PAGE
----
and adolescents, but the vast majority remains with significant
OCD symptoms," said Edna B. Foa, Ph.D., director of the Center
for the Treatment and Study of Anxiety at the University of
Pennsylvania and co-principal investigator on the study. "This
study converges with other studies in demonstrating that many
children and adolescents with OCD really get on board with the
CBT treatment and realize that the treatment is freeing them
from a very difficult and distressing disorder. We must train
more mental health professionals in becoming proficient in
delivering CBT for pediatric OCD."

Currently, there are few providers who are well-trained in
providing CBT, said Foa. The researchers believe insurance
companies play a role in the problem by continuing to pay only
for treatment with medication and other forms of talk therapy
that are ineffective despite OCD treatment guidelines that
state medication plus CBT should be a first course of
treatment.

"People in the community often just get a prescription
because it's the easiest and cheapest course of action; yet
it's not the optimal treatment for the patient," said Henrietta
Leonard, M.D., a member of the study team, professor of
psychiatry at Brown University and director of training for
child and adolescent psychiatry at the Bradley/Hasbro
Children's Research Center. "This study argues against
medication alone as initial treatment for OCD in kids."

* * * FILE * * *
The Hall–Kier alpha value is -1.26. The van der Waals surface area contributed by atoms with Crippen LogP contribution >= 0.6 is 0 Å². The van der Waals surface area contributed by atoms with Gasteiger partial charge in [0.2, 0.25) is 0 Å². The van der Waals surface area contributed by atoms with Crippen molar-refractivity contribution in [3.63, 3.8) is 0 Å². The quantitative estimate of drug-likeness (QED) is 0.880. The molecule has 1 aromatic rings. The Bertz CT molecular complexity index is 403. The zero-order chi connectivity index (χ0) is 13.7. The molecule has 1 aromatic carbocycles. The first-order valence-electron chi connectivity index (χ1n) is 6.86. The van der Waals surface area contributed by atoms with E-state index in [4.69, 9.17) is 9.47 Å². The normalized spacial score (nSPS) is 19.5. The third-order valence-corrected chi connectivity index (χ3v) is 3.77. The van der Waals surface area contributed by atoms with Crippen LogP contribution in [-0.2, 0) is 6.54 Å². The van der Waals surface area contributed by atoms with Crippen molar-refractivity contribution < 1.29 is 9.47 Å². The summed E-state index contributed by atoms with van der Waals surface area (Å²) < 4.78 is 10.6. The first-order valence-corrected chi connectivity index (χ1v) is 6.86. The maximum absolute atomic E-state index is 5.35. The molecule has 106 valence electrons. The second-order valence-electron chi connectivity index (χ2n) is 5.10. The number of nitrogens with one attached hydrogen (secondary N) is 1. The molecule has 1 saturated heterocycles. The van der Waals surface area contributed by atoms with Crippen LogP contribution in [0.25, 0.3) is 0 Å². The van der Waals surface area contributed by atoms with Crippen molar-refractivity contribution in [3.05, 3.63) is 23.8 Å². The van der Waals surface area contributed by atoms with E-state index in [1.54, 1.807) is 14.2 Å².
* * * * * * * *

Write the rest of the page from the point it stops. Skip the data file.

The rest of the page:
Research funding for "The Pediatric OCD Treatment Study" was
provided by the
National Institute for Mental Health. Sertraline and matching
placebo were provided to the study under an independent
educational grant from Pfizer, Inc. Neither the NIMH program
staff nor Pfizer participated in the design and implementation
of the study, analysis of the data, or in writing the study
findings.

March has received speaker and consultant fees, as well as
research support, from Pfizer and has served as a scientific
advisor to the company. Foa has received research support from
Pfizer and has served as a scientific advisor to the company.
Leonard has not received fees or funding from Pfizer.

Other authors on the study include Patricia Gammon, Ph.D.,
Allan Chrisman, M.D., John Curry, M.D., David Fitzgerald, Ph.D.
and Kevin Sullivan, from Duke; and, Martin Franklin, Ph.D.,
Jonathan Huppert, Ph.D., Moira Rynn, M.D., Xin Tu, Ph.D., Ning
Zhao, Ph.D., and Lori Zoellner, Ph.D., at the University of
Pennsylvania; and, Abbe Garcia, Ph.D., and Jennifer Freeman,
Ph.D., at Bradley/Hasbro Children's Research Center (Brown
University) in Providence, RI.